Size Photographes: 75 cm x 11cm; Glass: largest 25 cm x 48 cm ø smallest 0,5 cm x 0,9 cm
Material- Technique: Color Photographes, framed, blown, cut and sandblasted glass, stacked
Photocredit: Kichiro Okamura

While in Japan I joined a group of women to learn about Ikebane. The Rikka  style was developed as a Buddhist expression of the beauty of landscapes in nature. Key to this style are nine branches that represent elements of nature. Traditionally these arrangements are displayed in a tokonoma, a special alcove in the house for the appreciation of art and craft,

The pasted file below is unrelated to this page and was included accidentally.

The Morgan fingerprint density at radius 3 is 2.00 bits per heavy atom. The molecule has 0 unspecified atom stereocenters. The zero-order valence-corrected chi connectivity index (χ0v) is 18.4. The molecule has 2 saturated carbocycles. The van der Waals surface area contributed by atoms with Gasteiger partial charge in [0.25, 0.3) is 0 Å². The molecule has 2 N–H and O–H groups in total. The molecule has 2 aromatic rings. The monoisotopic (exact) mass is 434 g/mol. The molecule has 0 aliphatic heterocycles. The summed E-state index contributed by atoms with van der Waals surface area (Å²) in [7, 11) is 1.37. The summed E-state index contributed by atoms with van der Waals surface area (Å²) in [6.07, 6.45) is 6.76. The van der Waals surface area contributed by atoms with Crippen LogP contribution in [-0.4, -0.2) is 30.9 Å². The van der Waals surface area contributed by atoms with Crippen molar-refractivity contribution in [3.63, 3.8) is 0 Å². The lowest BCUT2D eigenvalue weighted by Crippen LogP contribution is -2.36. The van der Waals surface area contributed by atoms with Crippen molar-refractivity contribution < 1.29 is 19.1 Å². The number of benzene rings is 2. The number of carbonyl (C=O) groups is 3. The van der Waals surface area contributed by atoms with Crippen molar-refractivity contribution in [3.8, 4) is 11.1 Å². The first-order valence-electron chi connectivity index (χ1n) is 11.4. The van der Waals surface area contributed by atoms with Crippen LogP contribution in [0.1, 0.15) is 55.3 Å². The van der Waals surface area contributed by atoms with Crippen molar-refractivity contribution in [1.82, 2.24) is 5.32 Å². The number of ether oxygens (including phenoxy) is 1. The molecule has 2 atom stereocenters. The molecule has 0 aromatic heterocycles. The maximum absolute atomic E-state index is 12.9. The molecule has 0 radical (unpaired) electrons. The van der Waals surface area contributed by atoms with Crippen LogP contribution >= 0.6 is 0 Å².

Based on the elements of this style I created an altar of two arrangements of glass domes, each of them containing 18 parts, the double of the original number of elements. As these arrangements where often accompanied by scrolls, photographs complete my composition..
Ikebana is said to make one become more patient and tolerant of differences, not only in nature, but also in general. Ikebana can inspire one to identify with beauty in all art forms. This is also the time when one feels closeness to nature, which provides relaxation for the mind, body, and soul.